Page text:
The NHS postcode lottery, a term describing the variation in NHS trusts across the country, has extended to diabetes care, with amputation rates 10 times higher in some parts of England than in others.
Researchers compared lower-leg amputation rates for Primary Care Trusts (PCTs) across England over 3 years. Published in the journal Diabetologia, the figures highlight the importance of ensuring the right specialist care for diabetes sufferers, and the absence of this in certain NHS trusts.
Diabetes is a long-term condition caused by too much glucose in the blood. If it is poorly controlled, diabetes can limit the blood supply to the feet and cause a loss of feeling. This can mean foot injuries do not heal well, and the lack of feeling means sufferers may not notice if their foot is sore or injured.
But worryingly, there is a huge variation in the rates of both major and minor amputation for patients with both Type 1 and Type 2 diabetes across the country. For major amputations, rates vary from just over 2 each year for every 10,000 patients to 22.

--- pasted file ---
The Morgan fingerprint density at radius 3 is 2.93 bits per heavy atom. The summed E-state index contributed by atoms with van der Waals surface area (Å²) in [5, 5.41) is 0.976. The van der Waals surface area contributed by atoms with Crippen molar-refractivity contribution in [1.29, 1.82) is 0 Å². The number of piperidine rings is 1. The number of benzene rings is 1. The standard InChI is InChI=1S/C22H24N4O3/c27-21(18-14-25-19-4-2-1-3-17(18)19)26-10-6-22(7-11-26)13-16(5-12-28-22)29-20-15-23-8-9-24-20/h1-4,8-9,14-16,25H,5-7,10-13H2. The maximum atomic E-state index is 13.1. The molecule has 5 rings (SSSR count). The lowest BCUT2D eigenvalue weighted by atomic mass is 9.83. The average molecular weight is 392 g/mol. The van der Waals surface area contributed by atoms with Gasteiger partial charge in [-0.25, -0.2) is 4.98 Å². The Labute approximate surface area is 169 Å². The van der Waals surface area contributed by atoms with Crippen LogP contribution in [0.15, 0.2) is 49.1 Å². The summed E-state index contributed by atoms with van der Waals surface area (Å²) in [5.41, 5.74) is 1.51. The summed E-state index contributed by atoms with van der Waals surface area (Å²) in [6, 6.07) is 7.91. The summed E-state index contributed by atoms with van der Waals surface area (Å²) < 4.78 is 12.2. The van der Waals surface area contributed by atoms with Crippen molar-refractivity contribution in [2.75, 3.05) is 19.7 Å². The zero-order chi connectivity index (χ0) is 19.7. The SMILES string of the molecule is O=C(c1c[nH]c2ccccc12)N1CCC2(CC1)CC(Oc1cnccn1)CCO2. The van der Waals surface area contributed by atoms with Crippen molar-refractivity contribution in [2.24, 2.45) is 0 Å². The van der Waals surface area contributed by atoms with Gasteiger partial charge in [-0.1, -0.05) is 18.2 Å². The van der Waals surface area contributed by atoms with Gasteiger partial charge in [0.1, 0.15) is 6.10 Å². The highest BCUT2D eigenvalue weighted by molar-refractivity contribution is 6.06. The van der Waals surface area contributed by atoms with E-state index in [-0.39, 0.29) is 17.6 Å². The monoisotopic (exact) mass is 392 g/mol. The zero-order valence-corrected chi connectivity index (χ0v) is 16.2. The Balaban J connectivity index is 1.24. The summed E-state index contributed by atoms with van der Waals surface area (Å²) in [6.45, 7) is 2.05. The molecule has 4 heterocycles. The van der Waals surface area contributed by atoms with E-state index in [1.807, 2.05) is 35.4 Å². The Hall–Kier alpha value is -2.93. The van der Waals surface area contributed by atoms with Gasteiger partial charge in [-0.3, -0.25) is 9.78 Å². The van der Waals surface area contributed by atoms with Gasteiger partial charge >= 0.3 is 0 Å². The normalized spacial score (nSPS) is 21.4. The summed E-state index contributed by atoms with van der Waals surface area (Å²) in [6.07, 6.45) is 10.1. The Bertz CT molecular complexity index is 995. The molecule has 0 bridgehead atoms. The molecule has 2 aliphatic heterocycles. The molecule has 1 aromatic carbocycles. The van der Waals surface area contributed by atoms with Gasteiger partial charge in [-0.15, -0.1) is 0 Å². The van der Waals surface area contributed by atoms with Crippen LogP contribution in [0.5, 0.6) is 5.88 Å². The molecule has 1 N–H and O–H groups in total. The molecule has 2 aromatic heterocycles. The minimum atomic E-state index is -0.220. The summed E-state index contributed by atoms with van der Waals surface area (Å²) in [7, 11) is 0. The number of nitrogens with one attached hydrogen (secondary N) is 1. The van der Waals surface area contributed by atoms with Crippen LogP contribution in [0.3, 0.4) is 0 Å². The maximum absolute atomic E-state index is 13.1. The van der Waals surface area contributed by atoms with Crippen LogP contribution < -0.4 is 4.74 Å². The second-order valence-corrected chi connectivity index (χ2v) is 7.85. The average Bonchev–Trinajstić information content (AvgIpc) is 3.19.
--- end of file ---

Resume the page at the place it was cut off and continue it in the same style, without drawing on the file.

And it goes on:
Compared with the general population, people with diabetes were over 20 times more likely to have an amputation.
NHS Portsmouth has one of the highest rates of major amputations in England.
Study authors say that many hospitals in England do not have the necessary teams trained to deal with diabetes, and a lot of health staff are not trained to recognise the risks of foot disease. Multi-disciplinary teams should include podiatrists, surgeons and specialist nurses to manage every aspect of the condition.
Diabetic amputations are thought to cost the NHS £120m every year. The report author, Marion Kerr, says the savings from specialist foot care teams are six or seven times greater than the costs of setting them up.
In a statement the Health Minister for England, Paul Burstow, accepted that the problem had to be tackled. He said: "Amputation rates in some areas of the country are too high.
“Diabetics need to get their feet checked regularly and should see their local diabetes multi-disciplinary specialist or GP if they have concerns - this will prevent amputations.”
Since diabetes is considered a chronic condition, private medical insurance is unlikely to cover it. For more information, speak to one of our specialist advisors or compare health insurance quotes online now.
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